Tuesday, July 10, 2018

Dying Organs Restored to Life in Novel Experiments

Dying Organs Restored

When Georgia Bowen was born by emergency cesarean on May 18, she took a breath, threw her arms within the air, cried twice, and went into asystole.

The baby had had an attack, presumably while she was still within the womb. Her heart was profoundly damaged; an outsized portion of the muscle was dead, or nearly so, leading to the asystole.

Doctors kept her alive with a cumbersome machine that did the work of her heart and lungs.

The physicians moved her from Massachusetts General Hospital, where she was born, to Boston Children’s Hospital and decided to undertake a procedure that had never before been attempted during a person following an attack .

They would take a billion mitochondria — the energy factories found in every cell within the body — from a little plug of Georgia’s healthy muscle and infuse they into the injured the muscle of her heart.

Mitochondria are tiny organelles that fuel the operation of the cell, and that they are among the first parts of the cell to die when it's bereft of oxygen-rich blood. Once they're lost, the cell itself dies.

But a series of experiments have found that fresh mitochondria can revive flagging cells and enable them to quickly recover.

In animal studies at Boston Children’s Hospital et al. , mitochondrial transplants the revived cardiac muscle that was stunned from an attack but not yet dead, and revived injured lungs and kidneys.

Infusions of mitochondria also prolonged the time organs might be stored before they were used for transplants, and even ameliorated brain damage that occurred soon after a stroke.

In the only human tests, mitochondrial transplants appear to revive and restore the heart the muscle in infants that was injured in operations to repair congenital heart defects.

For Georgia, though, the transplant was an extended shot — the attack is different from a temporary loss of blood during an operation, and therefore the prognosis is stark.

there's only a short time between the onset of an attack and therefore the development of connective tissue was once there have been living muscle cells.

The problem was that nobody knew when the baby’s attack had occurred. Still, said Dr. Sitaram Emani, a pediatric cardiologist who administered the transplant, there was little risk to the infant and an opportunity, though slim, that some cells suffering from her heart attack might still be salvageable.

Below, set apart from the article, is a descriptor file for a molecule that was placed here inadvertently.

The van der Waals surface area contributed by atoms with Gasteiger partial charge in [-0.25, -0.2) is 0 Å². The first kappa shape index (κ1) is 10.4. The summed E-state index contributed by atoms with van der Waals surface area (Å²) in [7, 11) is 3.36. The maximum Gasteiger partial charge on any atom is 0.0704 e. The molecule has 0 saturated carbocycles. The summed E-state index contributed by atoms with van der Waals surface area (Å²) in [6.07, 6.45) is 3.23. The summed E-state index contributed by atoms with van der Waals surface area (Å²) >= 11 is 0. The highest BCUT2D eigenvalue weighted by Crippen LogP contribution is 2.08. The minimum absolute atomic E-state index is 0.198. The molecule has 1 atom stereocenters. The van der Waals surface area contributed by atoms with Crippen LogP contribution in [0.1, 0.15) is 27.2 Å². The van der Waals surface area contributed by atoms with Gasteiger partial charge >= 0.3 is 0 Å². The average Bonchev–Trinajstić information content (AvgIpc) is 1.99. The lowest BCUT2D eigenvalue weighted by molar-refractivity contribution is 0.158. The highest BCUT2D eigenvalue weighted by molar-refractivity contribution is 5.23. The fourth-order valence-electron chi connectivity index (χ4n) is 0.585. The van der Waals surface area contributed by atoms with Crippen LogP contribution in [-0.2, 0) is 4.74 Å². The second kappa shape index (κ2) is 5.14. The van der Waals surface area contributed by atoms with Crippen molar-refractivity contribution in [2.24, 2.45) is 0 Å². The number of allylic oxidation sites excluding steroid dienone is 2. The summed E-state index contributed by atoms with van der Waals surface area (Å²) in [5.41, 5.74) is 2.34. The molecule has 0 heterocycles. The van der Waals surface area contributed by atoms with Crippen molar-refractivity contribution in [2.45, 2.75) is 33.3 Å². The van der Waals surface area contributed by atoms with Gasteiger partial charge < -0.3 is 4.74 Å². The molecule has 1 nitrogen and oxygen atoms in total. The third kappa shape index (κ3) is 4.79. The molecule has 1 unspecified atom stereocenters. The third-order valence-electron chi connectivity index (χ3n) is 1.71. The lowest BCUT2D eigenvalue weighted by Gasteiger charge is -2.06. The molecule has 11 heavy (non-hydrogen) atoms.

“They gave her a fighting chance,” said the infant’s mother, Kate Bowen, 36, of Duxbury, Mass.

The idea for mitochondrial transplants was born of serendipity, desperation and therefore the  lucky meeting of two researchers at two Harvard teaching hospitals — Dr. Emani at Boston Children’s and James McCully at Beth Israel Deaconess center.

Dr. Emani may be a pediatric surgeon. Dr. McCully may be a scientist who studies adult hearts.

Both were wrestling with an equivalent problem: the way to fix hearts that had been bereft of oxygen during surgery or an attack.

“If you narrow off oxygen for an extended time, the guts barely beats,” Dr. McCully said. The cells may survive, but they'll never fully recover.

While preparing to offer an interview to surgeons, Dr. McCully created electron micrographs of damaged cells.

the pictures clothed to be revelatory: The mitochondria within the damaged heart cells were abnormally small and translucent, rather than a healthy black.

The mitochondria were damaged — and zip Dr. McCully tried revived them.

One day, he decided simply to tug some mitochondria from healthy cells and inject them into the injured cells.

Working with pigs, he took a plug of abdominal the dimensions of a rubber eraser, whirled it during a blender to interrupt the cells apart, added some enzymes to dissolve cell proteins, and spun the combination during a centrifuge to isolate the mitochondria.

He recovered between 10 billion and 30 billion mitochondria, and injected one billion directly into the injured heart cells.

To his surprise, the mitochondria moved like magnets to the right places within the cells and commenced supplying energy. The pig hearts recovered.

Meanwhile, Dr. Emani was battling an equivalent heart injury in his work with babies.

Many of his patients are newborns who need surgery to repair life-threatening heart defects. Sometimes during or after such an operation, a small vessel gets kinked or blocked.

The heart still functions, but the cells that were bereft of oxygen beat slowly and feebly.

He can hook the baby up to a machine just like the one that kept Georgia Bowen alive, an extracorporeal membrane oxygenator, or ECMO.

But that's a stopgap measure which will work for less than a fortnight.

half the babies with arteria coronaria problems who find yourself  on an Ecmo machine die because their hearts cannot recover.

But at some point, Dr. Emani was told of Dr. McCully’s work, and therefore the two researchers met. “It was almost an ‘aha’ moment,” Dr. Emani said.

Dr. McCully moved to Boston Children’s, and he and Dr. Emani prepared to ascertain if a new technique might help tiny babies who were the sickest of the sick — those surviving on Ecmo.

It was shortly before that they had their first patient.

Early one Saturday morning in March 2015, the hospital got a call from a hospital in Maine.

Doctors there wanted to transfer to Boston Children’s a neonate boy whose heart had been bereft of oxygen during surgery to repair a birth defect.

The baby was on an Ecmo but his heart had not recovered.

“We turned the medical care unit into an OR,” Dr. Emani said.

He snipped a small piece of muscle from the baby’s abdomen. Dr. McCully grabbed it and
raced down the hall.

Twenty minutes later, he was back with a tube of valuable mitochondria. Dr. Email used an echocardiogram to work out where to inject them.

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